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LIST OF TABLES
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TABLE 1.1. Mean, minimum and maximum ranges for environmental variables in persistent perennial (riffle and connected pool) and intermittent (shaded and full sun disconnected pool) macrohabitats in north-central Texas during the 2006 supra-seasonal drought ........................... 17
TABLE 1.2. Mean (±1 SD) taxonomic diversity, evenness, and richness of macroinvertebrates in riffles and pools of a perennial and intermittent stream in north-central Texas during August 2006-November 2006 ................................................................................................................... 19
TABLE 1.3. Lotic benthic macroinvertebrate taxa from macrohabitats of Ash and Silver Creeks August to November 2006 during a supra-seasonal drought........................................................ 20
TABLE 1.4. Mean standardized densities (D) (no./m2) and relative abundances (RA) of the 43 most abundant invertebrate taxa among macrohabitats of varying permanence and canopy-cover from summer to late fall 2006 during the supra-seasonal drought in north-central Texas ........... 22
TABLE 1.5. Relative abundance (%) values of macroinvertebrate functional feeding groups by macrohabitat type. FC filtering-collectors, GC gathering-collectors, PR predators, SHR shredders, SCR scrapers................................................................................................................ 23
TABLE 2.1. Environmental instream variables based on periodic point measurements in Ash Creek at Study Sites 1 and 2 (perennial) and Study Site 3 (intermittent) from August 2006 to July 2008. (“-” = no data available)...................................................................................................... 47
TABLE 2.2. Mean (±1 SE) taxonomic richness, density [log10 (x+1)], diversity, and evenness of macroinvertebrates in riffles of Ash Creek in north-central Texas from fall 2006 to summer 2007 and spring 2008............................................................................................................................. 50
TABLE 2.3. Relative abundance (%) values of macroinvertebrate functional feeding groups (FFG) at Study Site 1 (perennial headwaters) during the study.................................................... 53
TABLE 2.4. Relative abundance (%) values of macroinvertebrate functional feeding groups (FFG) at Study Site 3 during the study ......................................................................................... 53
TABLE 2.5. Mean standardized densities (D; no./m2) and relative abundances (RA) of invertebrate taxa with seasonal abundances >0.3% at Study Sites 1 and 3 during the 2005-2007 supra-seasonal drought in north-central Texas ............................................................................. 54
Table 2.6. Mean standardized densities (D; no./m2) and relative abundances (RA) of invertebrate taxa with seasonal abundances >0.3% at Study Sites 1 and 3 spring 2007 and spring 2008 following the 2005-2007 supra-seasonal drought in north-central Texas .................................... 55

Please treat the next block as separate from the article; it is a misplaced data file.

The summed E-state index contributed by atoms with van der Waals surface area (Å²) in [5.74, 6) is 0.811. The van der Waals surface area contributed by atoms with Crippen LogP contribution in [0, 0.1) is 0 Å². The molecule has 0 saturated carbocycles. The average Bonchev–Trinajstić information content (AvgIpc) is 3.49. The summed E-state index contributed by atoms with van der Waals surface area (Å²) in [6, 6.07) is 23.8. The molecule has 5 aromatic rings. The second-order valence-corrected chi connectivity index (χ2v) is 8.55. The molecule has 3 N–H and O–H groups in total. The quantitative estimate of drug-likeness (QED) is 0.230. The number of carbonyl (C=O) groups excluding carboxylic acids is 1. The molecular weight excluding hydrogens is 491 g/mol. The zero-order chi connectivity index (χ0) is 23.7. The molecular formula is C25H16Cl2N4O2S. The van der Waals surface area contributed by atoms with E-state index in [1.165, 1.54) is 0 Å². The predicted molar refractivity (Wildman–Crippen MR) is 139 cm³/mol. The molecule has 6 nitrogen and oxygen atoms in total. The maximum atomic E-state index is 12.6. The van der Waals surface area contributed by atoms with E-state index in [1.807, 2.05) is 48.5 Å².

TABLE 2.7. Mean standardized densities (D; no./m2) and relative abundances (RA) of invertebrate taxa with seasonal abundances >0.3% at Study Sites 1 and 3 spring 2007 and spring 2008 following the 2005-2007 supra-seasonal drought in north-central Texas ........................... 56
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TABLE 2.8. Mean standardized densities (D; no./m2) and relative abundances (RA) of invertebrate taxa with seasonal abundances >0.3% at Study Sites 1 and 3 summer2007 and summer 2008 following the 2005-2007 supra-seasonal drought in north-central Texas.............. 57 TABLE 3.1. Total samples collected, observed species richness, and community complementarity of Chironomidae in Ash Creek at the perennial headwaters (Study Site 1), perennial mid-stream site (Study Site 2), and intermittent site (Study Site 3) ................................................................ 79 TABLE 3.2. Annual and seasonal Chironomidae community composition (relative and actual abundances) for Study Sites 1 and 3 from Ash Creek in samples collected in summer 2006 to summer 2007 and fall 2008........................................................................................................... 81 TABLE 3.3. Dominant taxa that account for 90% of total emergence at Study Sites 1 (n = 518) and 3 (n = 382) during summer 2006-summer 2007 .................................................................... 85 TABLE 3.4. Observed emergence patterns of Chironomidae by subfamily at all study sites as determined by collections of pupal exuviae.................................................................................. 87 TABLE 3.5. Relative abundance emergence patterns of Chironomidae at Study Sites 1 and 3 on Ash Creek as determined by collections of pupal exuviae. .......................................................... 90 TABLE 3.6. Summary of comparable Chironomidae studies and reported community compositions by subfamily/tribe and species richness. ................................................................ 97
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Ash CreekPoolsDensitiesAbundancesTaxa Richness